Lawsuit Targets Stores for 'Huffing' Sales

A California group is suing chain stores Lowe's, Target and Home Depot for allegedly selling household products to children who could inhale them to get high.

"Huffing," popular among some teens and pre-teens, is the practice of inhaling chemical substances — such as glue, paint or paint thinner — to get high. Sometimes children will put products like fingernail polish remover or cement in a bag and inhale it. The practice can be deadly, said Dr. Drew Pinsky, an addiction expert and ABCNEWS consultant.

"There is an acute danger with this behavior, something called sudden sniffing death syndrome, where the circulating levels of adrenaline can sensitize the heart and people can die suddenly," Pinsky said.

Some people have also had suffocating experiences from huffing. Chronic huffing can also dissolve parts of the brain, Pinksy said.

The National Inhalant Prevention Coalition gets reports of about 100 to 125 deaths a year caused by huffing, but many parents do not realize that common household products can be dangerous to their children.

The JFK Center for Civil Rights has asked a California judge to order the national chain stores to change their business practices and repay the money that came from sales of products to minors that could be used for huffing. The center sent out minors to several stores in suburban Los Angeles to see if they could buy paint thinner.

"We found out that actually none of the retailers that we looked at were doing anything to enforce that law," said the JFK center's attorney, Oscar Valencia. "No child was ever asked for an ID. As a a matter of fact, one particular store put a happy face on a child as old as 10 years old who purchased a product, paint thinner, and on the first sentence on the back of the can is a warning."

The manufacturer's warning is that the product contains toluene, which is potentially deadly to these kids, he said.

The suit, filed April 11 in Superior Court in San Bernandino, Calif., alleges the retailers are violating a 1979 California law that forbids selling products that contain toluene to minors. Toluene is a common industrial solvent found in inks, paints, lacquers, resins, cleaners and glues.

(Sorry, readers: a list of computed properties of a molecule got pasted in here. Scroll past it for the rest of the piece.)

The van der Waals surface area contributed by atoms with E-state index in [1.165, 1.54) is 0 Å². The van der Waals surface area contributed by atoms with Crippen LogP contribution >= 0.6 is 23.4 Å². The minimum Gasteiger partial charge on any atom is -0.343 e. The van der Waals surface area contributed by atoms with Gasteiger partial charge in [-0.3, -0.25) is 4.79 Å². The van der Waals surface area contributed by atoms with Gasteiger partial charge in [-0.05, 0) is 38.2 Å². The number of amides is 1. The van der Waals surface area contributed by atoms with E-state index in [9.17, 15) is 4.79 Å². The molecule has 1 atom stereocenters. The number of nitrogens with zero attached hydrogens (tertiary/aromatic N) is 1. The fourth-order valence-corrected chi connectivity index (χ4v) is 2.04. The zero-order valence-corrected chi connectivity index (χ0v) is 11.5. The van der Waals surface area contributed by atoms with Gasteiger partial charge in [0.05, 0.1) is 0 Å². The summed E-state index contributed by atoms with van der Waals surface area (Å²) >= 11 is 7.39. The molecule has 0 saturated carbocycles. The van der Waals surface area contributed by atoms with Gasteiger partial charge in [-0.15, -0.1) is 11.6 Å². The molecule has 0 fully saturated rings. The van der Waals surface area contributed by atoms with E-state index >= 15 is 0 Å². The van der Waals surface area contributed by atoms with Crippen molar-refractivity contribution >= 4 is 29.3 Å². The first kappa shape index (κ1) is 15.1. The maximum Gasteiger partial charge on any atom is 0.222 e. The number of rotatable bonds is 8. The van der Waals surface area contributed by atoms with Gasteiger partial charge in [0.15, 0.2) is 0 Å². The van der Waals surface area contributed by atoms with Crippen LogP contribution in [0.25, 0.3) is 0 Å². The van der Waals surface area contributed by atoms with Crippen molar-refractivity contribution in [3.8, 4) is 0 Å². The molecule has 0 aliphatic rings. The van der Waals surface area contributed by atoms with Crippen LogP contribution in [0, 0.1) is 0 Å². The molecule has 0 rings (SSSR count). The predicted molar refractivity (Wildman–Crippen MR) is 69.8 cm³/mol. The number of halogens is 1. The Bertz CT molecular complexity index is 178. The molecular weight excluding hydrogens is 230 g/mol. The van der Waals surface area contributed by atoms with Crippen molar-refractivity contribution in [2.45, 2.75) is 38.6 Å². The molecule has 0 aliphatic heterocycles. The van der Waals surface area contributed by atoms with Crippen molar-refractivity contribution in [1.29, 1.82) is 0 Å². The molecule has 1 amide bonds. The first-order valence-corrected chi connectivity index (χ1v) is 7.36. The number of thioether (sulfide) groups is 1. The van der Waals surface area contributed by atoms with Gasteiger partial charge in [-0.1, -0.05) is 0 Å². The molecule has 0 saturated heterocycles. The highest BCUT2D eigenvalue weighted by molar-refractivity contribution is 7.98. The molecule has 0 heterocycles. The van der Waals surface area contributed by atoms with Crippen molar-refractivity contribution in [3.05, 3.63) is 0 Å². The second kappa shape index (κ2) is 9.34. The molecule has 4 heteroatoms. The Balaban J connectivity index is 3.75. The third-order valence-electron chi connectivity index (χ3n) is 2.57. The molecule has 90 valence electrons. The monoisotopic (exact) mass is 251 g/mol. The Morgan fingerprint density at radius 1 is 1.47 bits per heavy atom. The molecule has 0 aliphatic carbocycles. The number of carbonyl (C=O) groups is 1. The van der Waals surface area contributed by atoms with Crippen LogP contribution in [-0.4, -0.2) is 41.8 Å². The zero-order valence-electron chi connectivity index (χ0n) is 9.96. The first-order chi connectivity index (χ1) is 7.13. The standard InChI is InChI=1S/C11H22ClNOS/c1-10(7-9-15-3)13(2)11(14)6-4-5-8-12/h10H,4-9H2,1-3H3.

Sold, No Questions Asked

Jeff Wynton, executive director of the JFK Center for Civil Rights, said that he acknowledges that the law can be difficult to enforce, given that potentially dangerous products are sold at drug stores, as well as home improvement stores. But, stores should have a button on their registers, just as they do for cigarettes, to confirm that they have checked IDs before the purchase of such items is completed, he said.

"It's a simple measure for them to take when they enter the product in their inventory," Wynton said. "They put a command in their program that when it's scanned, it says check ID. They do that with cigarette and alcohol purchases. This product is harmful to kids, and this law has been on the books for 20 years."

Home Depot spokeswoman Kathryn Gallagher said the chain has procedures to prevent the sale of some of the store's 35,000 products to minors. For instance, spray paints are in a cage, and cashiers who scan those particular items receive a prompt telling them to ask the buyer for identification to prove their age.

The company also said that clerks are told to check identification and not sell the products to children. Lowe's and Target representatives had no immediate comment.

"I'm surprised Home Depot is saying this, because we looked at various stores and not one store checked the child's ID," Valencia said.

Repeated Use Can Cause Brain Damage

Pinsky said there are two groups of products that children can abuse to get high. One is aerosols, such as spray paint and hairspray. The second is solvents such as gasoline, lighter fluid, nail polish remover, model airplane glue, spot removers or typewriter correction fluid.

Inhalants are not addictive, but people tend to abuse them.

"Even huffing one time can potentially kill," Pinsky said. "For instance, kids have died from huffing in cars when all the oxygen was depleted in the car. Others have died after huffing in a pool and drowning. But repeated use can cause brain damage as well as learning disabilities and memory problems."

Laws to try to prevent huffing do not seem to work, and locking up the products at home is not realistic, he said.

"Educating kids and close parental supervision are the better answers," Pinsky said.

Parents who are worried that their children are huffing should look for the following signs: rashes around the nose and mouth; red, glassy eyes; recurrent upper respiratory problems; passive-aggressive/ irritable behavior; sudden decrease in personal hygiene; and intense mood swings.